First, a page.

Table 1: Comparison of amoebic meningoencephalitis disease states

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Diagnosing amoebic meningoencephalitis reliably caused by Acanthamoeba depends on either the direct demonstration of trophozoites/cysts (supplemented with immunohistochemistry) on the culture and performance of polymerase chain reaction study.[7] Genotyping may then be done for further classification. Given a very high case fatality rate, most patients tend to be diagnosed postmortem. Histopathological examination of the brain and the exudate/infiltrate available is the most important diagnostic investigation available. The recovery of the organism from the cerebrospinal fluid is relatively better with Acanthamoeba when compared with Balamuthia; thus, in suspected patients, cerebrospinal fluid culture and polymerase chain reaction should be preferred for an antemortem diagnosis. Similarly, stereotactic biopsy of the brain lesions may be performed.

The treatment options for amoebic meningoencephalitis secondary to Acanthamoeba are limited and not very effective. Again, the lack of numbers does not allow for the planning of a trial to study the various treatment options. The available data suggest the use of pentamidine, trimethoprim–sulfamethoxazole, miltefosine, sulfadiazine, flucytosine, hyperbaric oxygen, and fluconazole, itraconazole, or voriconazole in different combinations.[1],[8],[9] Miltefosine, especially, appears promising, and the Centers for Disease Control and Prevention has made it available in view of the devastating nature of the illness.[10]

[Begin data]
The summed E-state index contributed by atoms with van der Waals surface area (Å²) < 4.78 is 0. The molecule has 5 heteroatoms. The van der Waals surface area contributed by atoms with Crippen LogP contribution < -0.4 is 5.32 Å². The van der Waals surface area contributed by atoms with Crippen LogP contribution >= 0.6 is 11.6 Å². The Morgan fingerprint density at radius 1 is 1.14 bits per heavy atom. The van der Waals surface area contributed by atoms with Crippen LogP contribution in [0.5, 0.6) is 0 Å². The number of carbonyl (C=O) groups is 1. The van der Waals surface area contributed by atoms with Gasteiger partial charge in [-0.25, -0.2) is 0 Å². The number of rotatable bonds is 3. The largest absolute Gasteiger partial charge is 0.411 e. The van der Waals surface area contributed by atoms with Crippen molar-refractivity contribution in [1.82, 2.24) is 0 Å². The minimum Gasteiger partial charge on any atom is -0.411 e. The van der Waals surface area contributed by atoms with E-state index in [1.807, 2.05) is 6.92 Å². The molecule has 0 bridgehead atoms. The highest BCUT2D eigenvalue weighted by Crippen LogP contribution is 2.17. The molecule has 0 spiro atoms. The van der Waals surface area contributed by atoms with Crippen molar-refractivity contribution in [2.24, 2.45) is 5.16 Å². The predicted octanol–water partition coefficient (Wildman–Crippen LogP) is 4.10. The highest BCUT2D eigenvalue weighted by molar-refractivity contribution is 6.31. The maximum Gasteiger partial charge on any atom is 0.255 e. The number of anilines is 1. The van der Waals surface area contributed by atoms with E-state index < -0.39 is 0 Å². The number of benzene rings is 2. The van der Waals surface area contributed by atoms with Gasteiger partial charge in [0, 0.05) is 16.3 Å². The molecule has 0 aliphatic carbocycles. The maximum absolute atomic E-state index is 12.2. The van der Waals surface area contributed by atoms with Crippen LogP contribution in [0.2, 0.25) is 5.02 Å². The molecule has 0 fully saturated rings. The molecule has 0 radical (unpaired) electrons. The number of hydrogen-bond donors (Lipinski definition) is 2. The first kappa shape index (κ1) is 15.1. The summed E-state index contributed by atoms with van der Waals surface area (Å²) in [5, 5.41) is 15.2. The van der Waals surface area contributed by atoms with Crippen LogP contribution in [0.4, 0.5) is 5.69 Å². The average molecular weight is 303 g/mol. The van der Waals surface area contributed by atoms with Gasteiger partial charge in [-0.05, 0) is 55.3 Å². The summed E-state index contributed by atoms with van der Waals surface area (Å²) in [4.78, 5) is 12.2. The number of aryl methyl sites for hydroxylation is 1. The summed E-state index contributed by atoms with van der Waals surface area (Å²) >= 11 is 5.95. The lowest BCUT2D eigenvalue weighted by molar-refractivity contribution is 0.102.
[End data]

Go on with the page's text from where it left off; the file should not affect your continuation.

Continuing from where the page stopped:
References Top

Thamtam VK, Uppin MS, Pyal A, Kaul S, Rani YJ, Sundaram C. Fatal granulomatous amoebic encephalitis caused by Acanthamoeba in a newly diagnosed patient of systemic lupus erythematosus. Neurol India 2016;64:101-4.  Back to cited text no. 1
  Medknow Journal  
Visvesvara GS, Moura H, Schuster FL. Pathogenic and opportunistic free-living amoebae: Acanthamoeba spp., Balamuthia mandrillaris, Naegleria fowleri, and Sappinia diploidea. FEMS Immunol Med Microbiol 2007;50:1-26.  Back to cited text no. 2